The Japanese government shifted its economic priorities from exports to consumption and imports. Following the 1985 Plaza Accord, the Bank of Japan launched an aggressive monetary policy easing to boost domestic demand.
The Japanese government launched a number of policies to expand domestic demand and open domestic markets to foreign businesses, let its currency appreciate, provided tax credit incentives for imports and lifted financial regulations.
The country further recycled its trade surplus through direct and indirect investments to US and Europe.
Japanese companies took over and revitalized ailing US and European manufacturing companies, transferring technology and management know-how to these companies.
By the mid-1980s, the world economy was up and running in a virtuous cycle that benefited the world economy and most notably Japan that experienced its golden decade.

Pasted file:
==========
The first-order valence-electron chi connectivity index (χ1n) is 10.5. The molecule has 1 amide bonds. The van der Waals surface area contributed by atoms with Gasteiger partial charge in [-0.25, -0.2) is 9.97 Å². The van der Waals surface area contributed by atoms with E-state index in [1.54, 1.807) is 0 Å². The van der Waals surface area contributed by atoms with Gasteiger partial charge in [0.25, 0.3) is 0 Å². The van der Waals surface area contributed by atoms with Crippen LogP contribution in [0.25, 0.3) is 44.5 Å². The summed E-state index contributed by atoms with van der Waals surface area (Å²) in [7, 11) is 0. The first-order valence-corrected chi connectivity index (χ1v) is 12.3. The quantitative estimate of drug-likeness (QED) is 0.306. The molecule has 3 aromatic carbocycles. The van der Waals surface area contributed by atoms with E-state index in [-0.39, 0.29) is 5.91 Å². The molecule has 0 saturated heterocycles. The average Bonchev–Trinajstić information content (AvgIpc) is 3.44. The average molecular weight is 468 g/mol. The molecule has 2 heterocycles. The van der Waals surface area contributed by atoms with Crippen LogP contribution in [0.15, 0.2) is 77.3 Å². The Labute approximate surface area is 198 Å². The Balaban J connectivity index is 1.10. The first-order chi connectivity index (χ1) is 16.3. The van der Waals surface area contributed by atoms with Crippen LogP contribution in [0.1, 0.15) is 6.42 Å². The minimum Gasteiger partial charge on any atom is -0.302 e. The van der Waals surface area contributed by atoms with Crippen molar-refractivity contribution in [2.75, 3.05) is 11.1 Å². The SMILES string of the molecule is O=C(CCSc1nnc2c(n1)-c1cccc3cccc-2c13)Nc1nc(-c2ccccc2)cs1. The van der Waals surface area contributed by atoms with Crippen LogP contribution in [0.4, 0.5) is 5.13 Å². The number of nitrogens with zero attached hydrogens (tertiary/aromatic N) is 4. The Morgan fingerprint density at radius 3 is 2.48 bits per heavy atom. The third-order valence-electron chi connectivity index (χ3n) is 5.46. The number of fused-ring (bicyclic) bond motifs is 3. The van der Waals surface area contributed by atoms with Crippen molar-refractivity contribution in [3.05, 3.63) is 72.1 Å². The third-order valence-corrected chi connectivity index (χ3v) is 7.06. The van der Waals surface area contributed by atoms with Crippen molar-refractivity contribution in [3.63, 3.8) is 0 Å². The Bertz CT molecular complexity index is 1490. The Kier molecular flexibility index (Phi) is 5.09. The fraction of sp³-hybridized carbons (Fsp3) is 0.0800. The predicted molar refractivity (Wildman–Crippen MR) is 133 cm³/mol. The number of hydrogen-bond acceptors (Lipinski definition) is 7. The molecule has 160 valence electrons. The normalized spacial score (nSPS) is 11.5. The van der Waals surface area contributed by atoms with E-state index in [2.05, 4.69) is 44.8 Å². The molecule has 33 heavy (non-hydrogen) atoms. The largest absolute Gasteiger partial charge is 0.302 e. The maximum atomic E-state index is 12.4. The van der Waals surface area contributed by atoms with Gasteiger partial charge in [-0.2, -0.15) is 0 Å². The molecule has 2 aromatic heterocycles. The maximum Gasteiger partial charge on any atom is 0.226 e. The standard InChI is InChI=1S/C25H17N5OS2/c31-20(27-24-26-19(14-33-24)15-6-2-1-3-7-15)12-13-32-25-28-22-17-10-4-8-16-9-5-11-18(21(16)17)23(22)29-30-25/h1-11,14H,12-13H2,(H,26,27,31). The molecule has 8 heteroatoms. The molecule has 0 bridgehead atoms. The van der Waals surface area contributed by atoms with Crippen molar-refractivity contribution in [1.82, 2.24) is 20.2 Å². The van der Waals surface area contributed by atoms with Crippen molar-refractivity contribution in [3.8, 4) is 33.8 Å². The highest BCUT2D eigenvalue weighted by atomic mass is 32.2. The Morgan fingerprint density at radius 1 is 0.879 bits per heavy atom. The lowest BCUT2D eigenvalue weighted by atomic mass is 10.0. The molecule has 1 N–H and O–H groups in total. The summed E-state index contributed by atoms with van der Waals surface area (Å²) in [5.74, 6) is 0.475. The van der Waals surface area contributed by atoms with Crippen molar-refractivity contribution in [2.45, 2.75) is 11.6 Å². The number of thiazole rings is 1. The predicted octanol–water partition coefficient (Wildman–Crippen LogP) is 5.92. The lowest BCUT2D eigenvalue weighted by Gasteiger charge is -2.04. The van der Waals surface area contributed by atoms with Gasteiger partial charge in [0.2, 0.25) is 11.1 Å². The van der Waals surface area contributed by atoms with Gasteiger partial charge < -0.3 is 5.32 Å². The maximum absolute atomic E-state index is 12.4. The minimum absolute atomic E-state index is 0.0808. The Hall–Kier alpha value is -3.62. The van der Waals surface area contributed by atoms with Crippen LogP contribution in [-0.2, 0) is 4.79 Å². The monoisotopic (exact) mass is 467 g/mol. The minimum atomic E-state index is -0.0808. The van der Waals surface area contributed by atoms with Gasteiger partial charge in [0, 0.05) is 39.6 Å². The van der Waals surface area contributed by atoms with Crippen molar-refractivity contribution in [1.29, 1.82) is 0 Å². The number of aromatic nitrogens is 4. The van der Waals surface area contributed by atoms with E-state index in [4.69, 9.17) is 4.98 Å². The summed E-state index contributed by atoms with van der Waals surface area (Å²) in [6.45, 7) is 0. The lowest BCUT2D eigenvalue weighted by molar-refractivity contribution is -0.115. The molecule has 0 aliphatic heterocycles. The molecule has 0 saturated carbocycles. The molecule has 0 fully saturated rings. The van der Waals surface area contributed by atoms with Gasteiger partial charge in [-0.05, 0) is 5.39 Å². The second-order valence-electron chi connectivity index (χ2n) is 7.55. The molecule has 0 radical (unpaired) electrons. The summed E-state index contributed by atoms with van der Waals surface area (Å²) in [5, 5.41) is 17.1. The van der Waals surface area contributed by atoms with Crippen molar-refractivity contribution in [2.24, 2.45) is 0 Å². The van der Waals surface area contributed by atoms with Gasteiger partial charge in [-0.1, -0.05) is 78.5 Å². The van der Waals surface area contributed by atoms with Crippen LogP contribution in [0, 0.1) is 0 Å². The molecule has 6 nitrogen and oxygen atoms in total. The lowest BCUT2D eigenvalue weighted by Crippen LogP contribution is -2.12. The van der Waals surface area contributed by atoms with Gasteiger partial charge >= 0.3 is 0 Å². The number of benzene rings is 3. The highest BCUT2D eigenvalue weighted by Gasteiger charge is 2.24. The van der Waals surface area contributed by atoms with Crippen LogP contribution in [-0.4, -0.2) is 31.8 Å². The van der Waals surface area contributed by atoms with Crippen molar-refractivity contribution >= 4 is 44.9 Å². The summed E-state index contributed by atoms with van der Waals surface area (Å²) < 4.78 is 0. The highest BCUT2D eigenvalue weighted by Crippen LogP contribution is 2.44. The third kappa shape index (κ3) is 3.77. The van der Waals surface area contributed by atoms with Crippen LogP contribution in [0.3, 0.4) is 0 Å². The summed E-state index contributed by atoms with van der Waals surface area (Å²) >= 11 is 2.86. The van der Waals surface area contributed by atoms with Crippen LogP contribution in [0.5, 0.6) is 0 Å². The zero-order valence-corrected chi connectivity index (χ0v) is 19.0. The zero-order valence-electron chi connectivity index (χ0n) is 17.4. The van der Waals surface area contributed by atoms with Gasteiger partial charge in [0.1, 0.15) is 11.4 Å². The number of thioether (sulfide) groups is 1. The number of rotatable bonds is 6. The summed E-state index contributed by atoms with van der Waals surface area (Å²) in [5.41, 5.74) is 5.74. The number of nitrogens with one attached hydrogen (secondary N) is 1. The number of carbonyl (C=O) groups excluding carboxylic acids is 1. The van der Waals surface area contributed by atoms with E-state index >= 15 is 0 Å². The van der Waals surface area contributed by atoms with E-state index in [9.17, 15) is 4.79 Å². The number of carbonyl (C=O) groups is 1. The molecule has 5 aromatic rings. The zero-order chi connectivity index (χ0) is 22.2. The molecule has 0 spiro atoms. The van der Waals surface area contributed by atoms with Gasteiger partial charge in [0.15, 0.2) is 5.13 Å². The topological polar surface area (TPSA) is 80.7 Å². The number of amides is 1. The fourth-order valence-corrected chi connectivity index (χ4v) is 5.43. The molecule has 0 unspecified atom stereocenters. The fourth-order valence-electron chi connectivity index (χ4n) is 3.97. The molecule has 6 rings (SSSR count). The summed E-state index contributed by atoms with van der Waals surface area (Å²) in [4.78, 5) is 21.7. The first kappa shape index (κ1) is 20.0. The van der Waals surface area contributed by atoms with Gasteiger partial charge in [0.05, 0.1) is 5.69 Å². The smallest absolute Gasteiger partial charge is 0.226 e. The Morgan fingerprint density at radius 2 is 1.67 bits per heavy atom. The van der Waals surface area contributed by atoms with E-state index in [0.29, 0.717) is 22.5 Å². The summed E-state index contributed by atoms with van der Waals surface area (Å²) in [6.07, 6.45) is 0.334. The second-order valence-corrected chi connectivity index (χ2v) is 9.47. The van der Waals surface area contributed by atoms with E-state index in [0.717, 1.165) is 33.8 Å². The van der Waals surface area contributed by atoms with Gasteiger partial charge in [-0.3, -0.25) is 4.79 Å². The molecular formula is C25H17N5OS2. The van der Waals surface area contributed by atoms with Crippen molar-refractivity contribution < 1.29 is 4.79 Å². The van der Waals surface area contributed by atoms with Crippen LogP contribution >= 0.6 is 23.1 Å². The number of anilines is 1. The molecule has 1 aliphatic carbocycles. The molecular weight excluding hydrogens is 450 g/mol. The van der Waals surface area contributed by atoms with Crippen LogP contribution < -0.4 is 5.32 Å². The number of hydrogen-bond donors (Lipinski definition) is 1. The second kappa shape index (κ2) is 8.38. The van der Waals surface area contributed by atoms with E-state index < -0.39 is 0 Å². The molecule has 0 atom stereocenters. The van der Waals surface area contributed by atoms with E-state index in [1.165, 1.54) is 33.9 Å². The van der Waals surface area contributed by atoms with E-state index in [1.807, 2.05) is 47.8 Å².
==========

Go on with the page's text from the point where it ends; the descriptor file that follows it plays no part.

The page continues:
Now the US and European economies are heading again into a double-dip recession.
With their monetary and fiscal policies maxed-out, and with Washington and Brussels “dysfunctional,” who will come to the recue?
Obviously, the best candidate is China. With its economy still growing by leaps and bounds, with its foreign currency reserves soaring, and with its government functional, China can certainly play an important role to helping the world economy to recover.
China, for instance, can boost domestic spending and let its currency appreciate as Japan did in the early 1980s.
China can continue to purchase US and European debt and African mines. But can Chinese companies take over ailing American and European businesses and turn them around?